My name is Pauline Kitchiner, and I work at GSK’s Clinical Unit in Cambridge. Which is a purpose built clinical unit to conduct phase one or phase two studies. We have a strong focus on experimental medicine. I manage a team of people who are responsible for recruiting patients and healthy volunteers on to our clinical trials.
It started about a year ago, as most of the company would agree, that information sheets or informed consent forms are not patient friendly at all. They’re lengthy, the words, the terminology that they use are not easily understood by the patient, so we wanted to change that. A year ago, got in contact with a “Focus on the patient” group with GSK to see how they could help. To see if they could set up a group of patients and healthy volunteers that could actually look at our patient information sheets and make suggestions as to where we could improve it. Make it simpler, make the language easier to understand. That’s how we started initially.
I contacted Kay Warner …She’s our contact for … part of GSK’s „Focus on the patient” group. And we put a proposal together, which was approved by the clinical unit in Cambridge, to go ahead with this. She identified four patients, two who hadn’t got the specific disease that we were looking into and two that did had the specific disease that we were looking into. Which was primarily Sjorgen’s syndrome. We had to get this approved by the sponsor because obviously this was their clinical trial. That’s very important is the sponsor won’t approve this activity, then they’re not going to listen to any of the changes that the patients might suggest.
It was very quick to set up, very easy to set up. We got contracts with the patients, we engaged them by telephone on the first instance to make sure they understood the activity we were asking them to do, and that they were comfortable with it. From then, when the informed consent forms were in draft form, we then invited the patients in to actually go through protocol design with them, and again, the objectives of this activity.
WHAT IMPACT DID THE INVOLVEMENT OF PATIENT EXPERTS HAVE?
It had a very good impact. There was lots of changes made according to their suggestions. There were things that were spelled out a lot clearer. There was the way that it flowed was changed to read, and as well as the disease, how it was explained to them. That was also changed to make it more readable for them. One of the interesting things is that the protocol had a biopsy procedure in it, and one of the patients were adamant they would not take part in a study because of the biopsy procedure. She felt that was too unbearable, so in reality, that was a good feasibility check for us. We perhaps know that identifying these patients aren’t going to be as easy as perhaps we may have thought so.
WHAT ARE SOME OF THE CHALLENGES AND BARRIERS WHEN INVOLVING PATIENT EXPERTS?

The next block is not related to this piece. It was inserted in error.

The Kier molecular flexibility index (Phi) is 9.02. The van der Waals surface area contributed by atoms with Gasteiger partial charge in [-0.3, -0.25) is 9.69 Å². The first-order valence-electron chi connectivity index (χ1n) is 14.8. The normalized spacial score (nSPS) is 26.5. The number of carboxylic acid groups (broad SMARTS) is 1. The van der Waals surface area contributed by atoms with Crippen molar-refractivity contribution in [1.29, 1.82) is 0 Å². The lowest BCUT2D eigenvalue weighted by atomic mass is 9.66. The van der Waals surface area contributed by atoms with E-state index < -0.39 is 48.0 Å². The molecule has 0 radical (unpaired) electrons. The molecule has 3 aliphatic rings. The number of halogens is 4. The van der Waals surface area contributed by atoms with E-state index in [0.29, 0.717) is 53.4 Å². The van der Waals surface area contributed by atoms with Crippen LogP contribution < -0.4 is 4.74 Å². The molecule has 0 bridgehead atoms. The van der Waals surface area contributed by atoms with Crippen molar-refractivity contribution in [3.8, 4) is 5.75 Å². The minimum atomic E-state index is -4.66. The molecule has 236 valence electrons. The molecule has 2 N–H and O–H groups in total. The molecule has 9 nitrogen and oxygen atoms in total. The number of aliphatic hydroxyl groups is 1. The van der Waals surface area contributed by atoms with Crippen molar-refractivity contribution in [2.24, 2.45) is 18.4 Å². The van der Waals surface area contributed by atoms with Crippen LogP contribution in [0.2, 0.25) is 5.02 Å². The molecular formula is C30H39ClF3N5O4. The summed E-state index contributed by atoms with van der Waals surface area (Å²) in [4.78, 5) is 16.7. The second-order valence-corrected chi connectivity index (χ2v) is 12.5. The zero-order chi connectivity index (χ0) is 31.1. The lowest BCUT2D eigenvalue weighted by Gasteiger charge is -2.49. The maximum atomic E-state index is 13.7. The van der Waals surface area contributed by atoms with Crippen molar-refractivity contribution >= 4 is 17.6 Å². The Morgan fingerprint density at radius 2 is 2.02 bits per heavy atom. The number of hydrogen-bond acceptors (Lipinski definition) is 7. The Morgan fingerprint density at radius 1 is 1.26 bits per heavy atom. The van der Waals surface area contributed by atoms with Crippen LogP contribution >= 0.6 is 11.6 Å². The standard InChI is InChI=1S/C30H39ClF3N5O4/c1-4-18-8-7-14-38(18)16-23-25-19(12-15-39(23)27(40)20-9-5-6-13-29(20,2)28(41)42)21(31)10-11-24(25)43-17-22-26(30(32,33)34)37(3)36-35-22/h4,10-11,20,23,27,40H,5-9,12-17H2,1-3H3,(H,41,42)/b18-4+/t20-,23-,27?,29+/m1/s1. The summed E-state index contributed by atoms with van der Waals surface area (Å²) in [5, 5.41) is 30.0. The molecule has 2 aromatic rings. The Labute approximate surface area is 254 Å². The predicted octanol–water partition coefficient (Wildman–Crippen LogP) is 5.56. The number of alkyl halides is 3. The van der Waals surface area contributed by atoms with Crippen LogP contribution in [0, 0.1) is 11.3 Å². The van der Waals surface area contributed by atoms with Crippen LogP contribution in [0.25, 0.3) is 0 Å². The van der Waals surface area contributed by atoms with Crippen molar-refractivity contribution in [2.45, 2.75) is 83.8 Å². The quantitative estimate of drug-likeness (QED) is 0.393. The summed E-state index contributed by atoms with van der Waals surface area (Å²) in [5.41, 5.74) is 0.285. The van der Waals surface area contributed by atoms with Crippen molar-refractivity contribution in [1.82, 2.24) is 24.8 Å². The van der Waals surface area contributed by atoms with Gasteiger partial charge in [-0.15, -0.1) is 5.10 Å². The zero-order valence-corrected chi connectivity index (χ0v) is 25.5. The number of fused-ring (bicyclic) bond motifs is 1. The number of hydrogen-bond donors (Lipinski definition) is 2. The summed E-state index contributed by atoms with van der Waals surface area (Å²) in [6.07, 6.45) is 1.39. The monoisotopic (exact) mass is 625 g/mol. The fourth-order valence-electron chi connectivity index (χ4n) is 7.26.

We have to get the sponsor’s approval first and foremost. Because although we say we’re moving towards patient centric trials, there’s very slow movement, if any. I personally haven’t seen it, so that’s why the CUC wanted to start, the Clinical Unit at Cambridge wanted to start the involvement with patients to move towards patient centricity.
One of the barriers was that they only had a week turn around time to review which is extremely tight, so they were well prepared for that in advance. We’d actually gone through the protocol design before that stage. When they got the draft ICF, I really knew they had to work on it just within a week to return their comments, so that was a bit difficult. I think moving forward next time what we’d do is ask for more time first of all, and also have more time for a couple of round table reviews so we can actually get them all in, if distance allows, and then we can have that easier discussion, face-to-face discussion. That would be an advantage.
HOW HAS THE INVOLVEMENT OF PATIENT EXPERTS CHANGED THE WAY YOU WORK?
Well, moving forward in 2017, the Clinical Unit in Cambridge would like to have patients review all of the protocols, all of the clinical trials that are coming through during that year. Again, it’s sponsor dependent, but that is our aim, and what we’d like to do. Then start to move towards their review of the protocols at concept stage, so we’re really looking and identifying what patients are willing to do. Is the trial too burdensome for them? Would it affect our recruitments? And things like that.
Well recruitment is sometimes very difficult. People will all say patient recruitment is the hardest, so it’s far better if you engage patients at a very early stage to get involved in your design of your actual protocol as well as the informed consent form, so that you’ve got a study that people want to take part in and that is patient centric. You won’t be struggling to recruit for if you’ve got the right things written in, and the procedures are doable.